The European Ombudsman has launched an investigation into allegations that the European Commission has held undisclosed meetings with the tobacco industry, almost two years after the former health commissioner John Dalli was forced to resign over the same reasons.
José Manuel Barroso, the President of the European Commission, was given until 30 September to send a reply to Emily O’Reilly, the EU Ombudsman, regarding meetings Commission officials allegedly held in secret with tobacco lobbyists.
The question she put to Barroso is whether the EU executive applied the World Health Organisation’s framework convention on tobacco control, which regulates the tobacco industry’s influence over public health policy making.
The WHO Convention’s Article 5.(3) obliges its signatories – which includes the Commission – to publish online lists of all meetings held with tobacco industry representatives, as well as the minutes of such meetings.
A spokesperson for the European Commission confirmed to EURACTIV that Barroso had received the Ombudsman’s letter and said he will answer it “in due course”.
“But as already set out previously, the Commission considers that its legal framework and administrative practices are in full compatibility with the WHO rules on meetings between the tobacco industry and tobacco regulators,” said the spokesperson, Pia Ahrenkilde Hansen, in comments emailed to EURACTIV.
The WHO guidelines, she added, “were fully respected by the Commission in its meetings and consultations with the tobacco industry when preparing the revision of the tobacco directive”.
The Ombudsman investigation followed a complaint introduced by the Corporate Europe Observatory.
CEO said it found “mismatches” between the arguments invoked by the Commission to oust the EU’s former health Commissioner John Dalli in the so-called ‘Dalligate‘ scandal over tobacco lobbying, and its own code of conduct.
“When the Commission was asked why Dalli was forced to resign, there was a mention of UN rules on tobacco [the WHO framework convention on tobacco control] and that Dalli had not disclosed meetings he had had with lobbyists,” said Olivier Hoedeman, a researcher at the Corporate Europe Observatory (CEO).
Under the UN rules, all meetings with tobacco industry groups have to be made public in order to limit as much as possible the lobby’s influence over health policy-making. The WHO provides clear guidelines to the signatories on how to implement those rules.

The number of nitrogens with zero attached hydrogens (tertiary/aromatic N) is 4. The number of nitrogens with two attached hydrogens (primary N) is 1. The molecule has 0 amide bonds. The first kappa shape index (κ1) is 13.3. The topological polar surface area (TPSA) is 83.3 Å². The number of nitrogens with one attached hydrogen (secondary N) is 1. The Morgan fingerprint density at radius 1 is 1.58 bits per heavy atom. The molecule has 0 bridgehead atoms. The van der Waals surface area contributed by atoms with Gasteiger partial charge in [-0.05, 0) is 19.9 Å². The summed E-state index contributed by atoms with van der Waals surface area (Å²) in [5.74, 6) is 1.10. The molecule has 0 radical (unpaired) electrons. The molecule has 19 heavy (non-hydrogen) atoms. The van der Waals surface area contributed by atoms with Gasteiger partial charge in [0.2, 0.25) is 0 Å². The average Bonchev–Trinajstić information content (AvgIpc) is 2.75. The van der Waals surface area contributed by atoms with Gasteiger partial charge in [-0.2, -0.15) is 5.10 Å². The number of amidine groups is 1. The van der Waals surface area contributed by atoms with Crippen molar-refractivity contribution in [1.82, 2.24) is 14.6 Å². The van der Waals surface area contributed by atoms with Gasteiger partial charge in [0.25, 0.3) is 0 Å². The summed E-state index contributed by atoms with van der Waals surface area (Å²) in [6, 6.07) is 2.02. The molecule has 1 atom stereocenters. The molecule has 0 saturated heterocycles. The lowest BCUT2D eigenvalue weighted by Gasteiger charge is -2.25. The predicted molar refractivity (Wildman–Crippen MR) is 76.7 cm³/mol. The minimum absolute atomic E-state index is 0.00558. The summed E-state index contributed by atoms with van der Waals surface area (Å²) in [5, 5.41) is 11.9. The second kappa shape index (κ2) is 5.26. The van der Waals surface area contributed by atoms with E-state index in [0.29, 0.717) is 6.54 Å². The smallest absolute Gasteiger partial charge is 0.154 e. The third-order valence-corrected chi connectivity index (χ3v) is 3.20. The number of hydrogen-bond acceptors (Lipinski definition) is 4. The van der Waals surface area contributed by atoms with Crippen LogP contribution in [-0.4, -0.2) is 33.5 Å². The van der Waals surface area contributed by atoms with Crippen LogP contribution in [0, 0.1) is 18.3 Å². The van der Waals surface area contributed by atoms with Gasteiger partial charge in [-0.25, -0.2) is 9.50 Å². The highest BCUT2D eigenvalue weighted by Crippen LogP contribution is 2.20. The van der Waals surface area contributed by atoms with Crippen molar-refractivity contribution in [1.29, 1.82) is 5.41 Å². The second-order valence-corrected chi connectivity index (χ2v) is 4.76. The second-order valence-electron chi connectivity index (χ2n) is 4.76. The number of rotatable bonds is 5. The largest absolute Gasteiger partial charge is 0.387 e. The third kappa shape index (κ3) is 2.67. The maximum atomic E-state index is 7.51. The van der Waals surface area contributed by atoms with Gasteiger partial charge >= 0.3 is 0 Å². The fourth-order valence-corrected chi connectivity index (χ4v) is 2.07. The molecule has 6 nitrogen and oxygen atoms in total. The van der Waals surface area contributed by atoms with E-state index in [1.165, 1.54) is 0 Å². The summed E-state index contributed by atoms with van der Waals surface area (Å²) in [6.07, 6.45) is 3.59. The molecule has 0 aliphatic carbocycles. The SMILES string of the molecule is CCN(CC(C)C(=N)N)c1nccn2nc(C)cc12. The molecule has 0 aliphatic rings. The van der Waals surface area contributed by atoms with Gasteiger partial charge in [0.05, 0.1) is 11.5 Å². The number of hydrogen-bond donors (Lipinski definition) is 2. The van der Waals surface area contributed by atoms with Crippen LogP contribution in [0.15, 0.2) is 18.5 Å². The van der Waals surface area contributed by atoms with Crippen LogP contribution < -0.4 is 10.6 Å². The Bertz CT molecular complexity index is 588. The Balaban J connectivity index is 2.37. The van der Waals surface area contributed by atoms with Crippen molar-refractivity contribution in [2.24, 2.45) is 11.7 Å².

The European Commission being a signatory to the treaty, it was expected “to take these rules more seriously,” Hoedeman told EURACTIV.
However, except for the Commission’s health and consumers directorate general (DG Sanco), no information was provided on the meetings held with other Commission directorates and in particular those allegedly held with Barroso himself.
“So, we used the freedom of information rules to get an overview of what kinds between the industry and the Commission had taken place, and found out that there were undisclosed meetings including with Barroso’s cabinet and the secretary general [of the Commission],” Hoedeman said.
“Those were meetings at the highest level and very high ranking officials would have had to resign in the wake of the ‘Dalligate’,” he continued.
Following the discoveries, the CEO demanded clarification from the president of the Commission and the secretary general, Catherine Day. Both sent “unconvincing replies”, Hoedman argued.
“Barroso’s reply to us showed that the Commission doesn’t take the UN rules seriously even though it is a signatory of that treaty. Catherine Day repeated the same line in her correspondence with us and at the hearings in the European Parliament.”
The CEO then decided to take the matter to the EU Ombudsman, hoping for clarification and more thorough explanations.
“Barroso will have to give a more convincing reply than what he sent to us because the ombudsman won’t be satisfied with that. The Commission can no longer get away with that. Either they will have to give a more convincing explanation or start doing things differently in the Commission: come up with an online system on all meetings and an internal set of rules to avoid undue influence.”
The Ombudsman’s investigation could take up to a year. At the end it can either come up with a set of recommendations or agree on a position with the Commission. In the worst case scenario, the Ombudsman submits a special report to the European Parliament, a “procedure which would force the Commission to change its rules.”
Hoedeman praised the Ombudsman’s office for its “timely investigation” while Barroso is still at the head of the EU executive.
“It’s important that this letter ends up on Barroso’s desk and not on the next president’s because this is his personal responsibility, he’s the one who made the choice to not take these rules seriously.”
This could also “get the Commission off to a better start,” CEO thinks.
Having in mind the “signal” sent by the citizens at the last EU elections, the new institutions will need to show more commitment to transparency and be more ambitious on building citizens’ trust.
“It starts with doing the right things on issues such as this one,” Hoedeman concluded.